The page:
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Occupy Corporations: How to Cut Corporate Power

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Message Bill Quigley
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"Corporations are people, my friend." Mitt Romney at Iowa State Fair

 

Corporations are obviously not people.  But Romney is accurate in the sense that corporations have hijacked most of the rights of people while evading the responsibilities. An important part of the social justice agenda is democratizing corporations.  This means we must radically change the laws so people can be in charge of corporations.  We must strip them of corporate personhood and cut them down to size so democracy can work.  People are taking action so democracy can regulate the size, scope and actions of corporations.

 

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One of the most basic roles of society is to protect the people from harm.  The massive size of many international corporations makes democratic control over them nearly impossible.

 

Corporate crime is widespread.  The New York Times, ProPublica and others have revealed Wall Street giants like JPMorgan, Citigroup, Bank of America and Goldman Sachs have been charged with fraud many times only to get off by paying hundreds of millions.  Professors at University of Virginia have documented hundreds of corporations which have been found guilty or pled guilty in federal courts.

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Corporate abuse is even more widespread.  For example, Corporate Accountability International named six to its Corporate Hall of Shame, including: Koch Industries for spending over $50 million to fund climate change denial; Monsanto for mass producing cancer causing chemicals; Chevron for dumping more than 18 billion gallons of toxic waste into the Ecuadorian Amazon; Exxon Mobil for being the worst polluter; Blackwater (now Xe) for killing unarmed Iraqi civilians and hiring paramilitaries; and Halliburton, the nation's leading war profiteer.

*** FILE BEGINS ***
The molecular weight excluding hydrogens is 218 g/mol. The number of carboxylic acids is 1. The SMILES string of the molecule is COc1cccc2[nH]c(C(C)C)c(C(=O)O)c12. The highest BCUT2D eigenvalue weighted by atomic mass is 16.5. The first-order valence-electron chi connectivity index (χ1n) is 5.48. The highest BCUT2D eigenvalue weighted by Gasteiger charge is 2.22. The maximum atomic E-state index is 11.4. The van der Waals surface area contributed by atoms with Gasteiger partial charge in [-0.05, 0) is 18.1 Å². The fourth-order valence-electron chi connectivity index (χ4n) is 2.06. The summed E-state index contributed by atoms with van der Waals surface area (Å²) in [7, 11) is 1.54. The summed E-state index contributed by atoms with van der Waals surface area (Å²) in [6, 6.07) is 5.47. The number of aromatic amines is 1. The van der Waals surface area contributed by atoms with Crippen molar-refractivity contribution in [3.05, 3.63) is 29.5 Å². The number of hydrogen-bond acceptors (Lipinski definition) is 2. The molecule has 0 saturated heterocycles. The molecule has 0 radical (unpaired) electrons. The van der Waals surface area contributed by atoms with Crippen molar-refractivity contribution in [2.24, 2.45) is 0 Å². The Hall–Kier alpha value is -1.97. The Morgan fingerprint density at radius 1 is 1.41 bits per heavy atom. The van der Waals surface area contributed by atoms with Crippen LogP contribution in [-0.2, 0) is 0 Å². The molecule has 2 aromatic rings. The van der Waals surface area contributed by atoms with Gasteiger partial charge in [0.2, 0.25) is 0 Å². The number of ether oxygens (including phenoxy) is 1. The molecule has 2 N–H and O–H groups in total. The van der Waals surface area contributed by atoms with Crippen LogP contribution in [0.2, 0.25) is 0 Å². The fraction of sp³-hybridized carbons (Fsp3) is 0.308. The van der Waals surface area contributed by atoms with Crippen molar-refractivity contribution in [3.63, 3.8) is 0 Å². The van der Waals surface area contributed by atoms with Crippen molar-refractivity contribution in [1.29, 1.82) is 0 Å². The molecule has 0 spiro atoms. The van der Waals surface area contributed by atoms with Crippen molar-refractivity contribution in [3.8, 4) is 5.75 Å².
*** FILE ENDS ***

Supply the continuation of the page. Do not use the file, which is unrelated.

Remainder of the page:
Making corporations responsible to democracy of the people is challenging considering Wal-Mart, the world's biggest corporation, does more business itself annually than all but two dozen of the two hundred plus countries in the world.   Without dramatic changes, how can we expect people in small or even big countries to force corporations like Wal-Mart, Royal Dutch Shell, Exxon Mobil, BP, Toyota or Chevron to live by the same rules all the people have to? 

 

Justice demands we make sure corporations do not harm people.  Democracy must require that they operate for the common good.

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In order to cut corporations down to size, the people must strip corporations of the special artificial legal protections they have created for themselves.

 

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Bill Quigley is a human rights lawyer and professor of law at Loyola University New Orleans.
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